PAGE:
Nissan Patrol Station Wagon actually updated

Recently I got a fair amount of stick for calling out Toyota on introducing a “new” version of their legendary Land Cruiser – even though the number of updates barely deserved the term “upgrade”. Now it’s Nissan’s turn and luckily they have actually changed a few things in this, the new Patrol station wagon.

The changes are mainly on the inside, but they’re most definitely apparent. Full leather interior and a revamped entertainment system (touch screen full colour navigation with USB and Bluetooth integration) are nice touches that I’m sure Nissan is hoping will tempt a few customers away from the runaway success that their Japanese rival (ie Toyota) has had for years. Lower models now get dual zone climate control as well.

In fact I’m quite baffled why the Patrol has never done as well here. Off-road they’re virtually unbeatable and as for reliability, well there’s a very good reason why the Nissan Patrol comes with a 6 year, 150,000km warranty. Nissan know they don’t break.

In fact Nissan is so confident that they specifically said they didn’t want to touch the “go anywhere” mechanicals that have made the Patrol a favourite for the discerning enthusiast.

Under the skin Nissan has wisely retained the popular and reliable 3 litre four cylinder common rail, direct injection turbo-diesel engine that delivers 118 kW at 3 600 rpm and a solid 371 Nm of torque, which peaks at a low 2 000 rpm. The low-end grunt is ideal for technical off-road work and it gives the Patrol a maximum tow rating of 2.7 ton. This engine has a proven track record and a class-leading fuel consumption figure of 8.1 litres per 100 km on the open road.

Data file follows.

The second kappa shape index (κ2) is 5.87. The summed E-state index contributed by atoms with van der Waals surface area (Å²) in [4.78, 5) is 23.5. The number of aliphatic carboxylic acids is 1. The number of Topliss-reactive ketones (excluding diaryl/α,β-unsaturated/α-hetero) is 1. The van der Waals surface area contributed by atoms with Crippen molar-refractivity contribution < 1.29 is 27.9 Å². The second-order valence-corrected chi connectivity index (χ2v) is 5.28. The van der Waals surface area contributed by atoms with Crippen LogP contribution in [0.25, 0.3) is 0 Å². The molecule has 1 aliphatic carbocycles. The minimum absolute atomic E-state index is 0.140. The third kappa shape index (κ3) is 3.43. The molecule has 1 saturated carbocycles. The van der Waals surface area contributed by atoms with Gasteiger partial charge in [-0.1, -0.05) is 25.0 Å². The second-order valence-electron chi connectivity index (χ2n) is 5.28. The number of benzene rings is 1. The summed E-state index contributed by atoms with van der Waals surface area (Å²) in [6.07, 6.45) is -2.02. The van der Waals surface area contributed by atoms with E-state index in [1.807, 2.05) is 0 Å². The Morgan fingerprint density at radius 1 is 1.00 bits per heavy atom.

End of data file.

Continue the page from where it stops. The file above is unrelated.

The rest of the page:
The engine delivers power to the rear wheels in 2WD mode and to all four in both low and high range 4WD mode. True to its off-road status, the Nissan Patrol is equipped with heavy-duty springs, telescopic front and rear shocks for 240 mm suspension travel and solid front and rear axles. The Patrol has a massive 135 litre fuel tank and vented brake discs in the front and rear.

Both versions of the Patrol Station Wagon have a rear lockable diff and automatic locking hubs with the option of a manual override. The 3.0 TD Patrol has a five-speed manual gearbox with a high and low range transfer case.

“There are many other unseen benefits to owning a Patrol,” says Birch. “No other vehicle in this segment has a 6-year 150 000 km warranty and a 5-year 90 000 km service plan. What should also be mentioned is that the Patrol is compatible with 500 ppm diesel, which means that overland adventurers can comfortably venture across the border without lugging their fuel with them.”

The Nissan Patrol 3.0 TD GL 4×4 Station Wagon is available at a suggested retail price of R605 000 and service intervals are every 15 000 km.